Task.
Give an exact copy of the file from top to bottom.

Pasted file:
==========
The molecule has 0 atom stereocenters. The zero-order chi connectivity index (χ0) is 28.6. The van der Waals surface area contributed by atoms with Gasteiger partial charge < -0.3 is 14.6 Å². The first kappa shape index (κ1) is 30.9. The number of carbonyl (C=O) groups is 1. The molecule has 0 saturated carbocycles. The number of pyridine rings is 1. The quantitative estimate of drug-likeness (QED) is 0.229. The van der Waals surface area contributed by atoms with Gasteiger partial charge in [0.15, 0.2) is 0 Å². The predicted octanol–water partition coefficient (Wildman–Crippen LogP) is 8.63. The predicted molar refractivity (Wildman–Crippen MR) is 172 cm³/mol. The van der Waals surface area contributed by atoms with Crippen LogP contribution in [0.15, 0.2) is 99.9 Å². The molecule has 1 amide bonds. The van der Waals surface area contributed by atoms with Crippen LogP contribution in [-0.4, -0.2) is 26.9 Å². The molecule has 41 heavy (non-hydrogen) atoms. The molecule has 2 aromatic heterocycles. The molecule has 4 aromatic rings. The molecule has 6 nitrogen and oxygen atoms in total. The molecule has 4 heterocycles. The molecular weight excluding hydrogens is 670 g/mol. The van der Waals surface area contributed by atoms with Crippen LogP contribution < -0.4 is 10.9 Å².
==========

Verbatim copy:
The molecule has 0 atom stereocenters. The zero-order chi connectivity index (χ0) is 28.6. The van der Waals surface area contributed by atoms with Gasteiger partial charge < -0.3 is 14.6 Å². The first kappa shape index (κ1) is 30.9. The number of carbonyl (C=O) groups is 1. The molecule has 0 saturated carbocycles. The number of pyridine rings is 1. The quantitative estimate of drug-likeness (QED) is 0.229. The van der Waals surface area contributed by atoms with Gasteiger partial charge in [0.15, 0.2) is 0 Å². The predicted octanol–water partition coefficient (Wildman–Crippen LogP) is 8.63. The predicted molar refractivity (Wildman–Crippen MR) is 172 cm³/mol. The van der Waals surface area contributed by atoms with Crippen LogP contribution in [0.15, 0.2) is 99.9 Å². The molecule has 1 amide bonds. The van der Waals surface area contributed by atoms with Crippen LogP contribution in [-0.4, -0.2) is 26.9 Å². The molecule has 41 heavy (non-hydrogen) atoms. The molecule has 2 aromatic heterocycles. The molecule has 4 aromatic rings. The molecule has 6 nitrogen and oxygen atoms in total. The molecule has 4 heterocycles. The molecular weight excluding hydrogens is 670 g/mol. The van der Waals surface area contributed by atoms with Crippen LogP contribution < -0.4 is 10.9 Å².